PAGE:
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Aiming for a more flexible future

07 October 2017

The rising demand for personalised manufactured goods means that companies now need a shop floor that is agile enough to meet fast-changing production line requirements, says Rob Stoppek, Vice President, Motion Systems Group Europe, Parker Hannifin.

Consumers today have a more direct say when it comes to what they want. Customers are transitioning from being passive buyers into active participants in the product development process. Businesses that fail to adapt to this risk losing revenue and customer loyalty. For many manufacturers this means a huge shift away from providing high-volume products through mass distribution, bringing with it the associated cost implications to change shop floor equipment. However, advanced technology tailored for industrial automation has made it easier to design and implement flexible automation, allowing manufacturers to handle product changeovers with the minimum amount of downtime.

The automation evolution on
The man-industry value chain, constantly driven by the evolution of needs, has moved from handicraft manufacture to industrial manufacture and more recently to research and technological development based industry. Manufacturing has, therefore shifted focus from the requirement for high volumes of undistinguished products at affordable prices to more customised, continuously changing products.

Fixed automation was initially developed to produce a single type of product at high volumes at the lowest possible cost. On the manufacturing floor a few decades ago, fixed automation produced a limited assortment of products manufactured in very large batches. The advantage of this is that the initial cost of fixed automation is lower than its more flexible counterparts, and efficiency is optimised when machines are running only one programme. However, with modularity not part of the original factory design brief, any reconfigurations to the production line can be time-consuming and costly to implement.

Programmable automation – which is the next link in automation’s evolutionary chain – can accommodate limited configuration changes after the initial setup. This requires new code needing to be written as well as the manual changeover of mechanical tools in order for the production line machinery to perform different operations. The changeover process often requires significant amounts of labour and machine downtime, thereby still costing the company in efficiency and productivity in the long run.

The most modern approach, flexible automation, is one in which the operator can combine a mixture of recipe control and mechanical automation. By utilising this combination, processes can be switched seamlessly at the touch of a button, meaning that manufacturers can produce a wider range of products on a single production line. It also enables machines to adapt to the next generation of product specifications, as fully flexible automation equipment usually uses electromechanical positioning technology for changeovers that are fast and highly repeatable.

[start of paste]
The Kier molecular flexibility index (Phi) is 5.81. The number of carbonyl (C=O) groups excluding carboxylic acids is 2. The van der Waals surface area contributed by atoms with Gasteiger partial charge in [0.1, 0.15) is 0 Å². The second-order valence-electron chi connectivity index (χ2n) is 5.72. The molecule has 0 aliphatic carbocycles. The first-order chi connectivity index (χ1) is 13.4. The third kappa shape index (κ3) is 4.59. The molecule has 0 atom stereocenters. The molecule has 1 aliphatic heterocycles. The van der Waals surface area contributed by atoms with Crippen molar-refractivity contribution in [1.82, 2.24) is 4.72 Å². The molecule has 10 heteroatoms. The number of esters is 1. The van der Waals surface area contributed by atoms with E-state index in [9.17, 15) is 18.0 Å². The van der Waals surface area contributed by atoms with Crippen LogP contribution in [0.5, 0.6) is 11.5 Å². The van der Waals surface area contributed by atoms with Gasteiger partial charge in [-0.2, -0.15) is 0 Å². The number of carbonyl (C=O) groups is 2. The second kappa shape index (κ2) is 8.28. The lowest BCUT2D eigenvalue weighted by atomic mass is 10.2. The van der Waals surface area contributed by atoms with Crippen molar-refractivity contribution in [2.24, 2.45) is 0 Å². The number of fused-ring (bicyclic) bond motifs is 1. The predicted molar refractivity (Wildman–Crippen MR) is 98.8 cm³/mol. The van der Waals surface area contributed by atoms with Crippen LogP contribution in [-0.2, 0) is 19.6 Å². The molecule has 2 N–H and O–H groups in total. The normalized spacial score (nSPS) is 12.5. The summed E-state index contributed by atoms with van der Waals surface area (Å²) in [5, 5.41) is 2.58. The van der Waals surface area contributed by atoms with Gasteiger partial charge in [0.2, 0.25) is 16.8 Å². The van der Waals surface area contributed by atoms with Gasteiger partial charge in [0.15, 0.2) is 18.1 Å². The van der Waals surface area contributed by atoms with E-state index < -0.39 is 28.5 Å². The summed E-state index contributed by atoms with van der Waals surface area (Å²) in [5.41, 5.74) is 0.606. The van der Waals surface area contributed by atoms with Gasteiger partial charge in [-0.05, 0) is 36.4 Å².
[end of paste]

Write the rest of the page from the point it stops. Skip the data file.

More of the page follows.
Each type of automated manufacturing has its drawbacks and advantages. The setup cost of fixed automation technology is low, compared to programmable or flexible automation, but the cost-effectiveness decreases sharply as soon as variations in production become necessary. Flexible automation on the other hand is the most cost-effective option over the total equipment lifetime, despite a higher initial setup cost.

Factories are now making the transition to Industry 4.0, and these smart factories, with an endless stream of data, can access the data in real time, and make autonomous decisions to adapt processes and improve efficiency. The focus on maximising throughput and minimising downtime for low volume manufacturing is one of the main drivers of the flexible automation trend. 

Using scalable stepping stones
How will manufacturers transform their operations from fixed or programmable to flexible automation? Ideally they will want to look for ways to leverage existing technology that is already available on the shelf to identify a clear path towards maneuvering in this direction.

The trick will be to select automation products and solutions that will be reliable, scalable and configurable to a wide range of applications. The emergence of technologies such as programmable automation controllers and electromechanical actuators already provide the building blocks of flexible automation. The former by combining motion and machine control in a single platform and the latter by seamlessly accommodating different product sizes and process changes. 

As flexible automation takes over, robotic arms will cease to be fixed in one position on the factory floor, but will be able to be moved around using linear mechanical stages in either single- or multi-axis configurations. This will increase the usefulness of the collaborative robot, an articulated arm with increased safety controls that will be able to work alongside humans. Improved HMIs will also enable easier recipe changes and on-the-fly adjustment.


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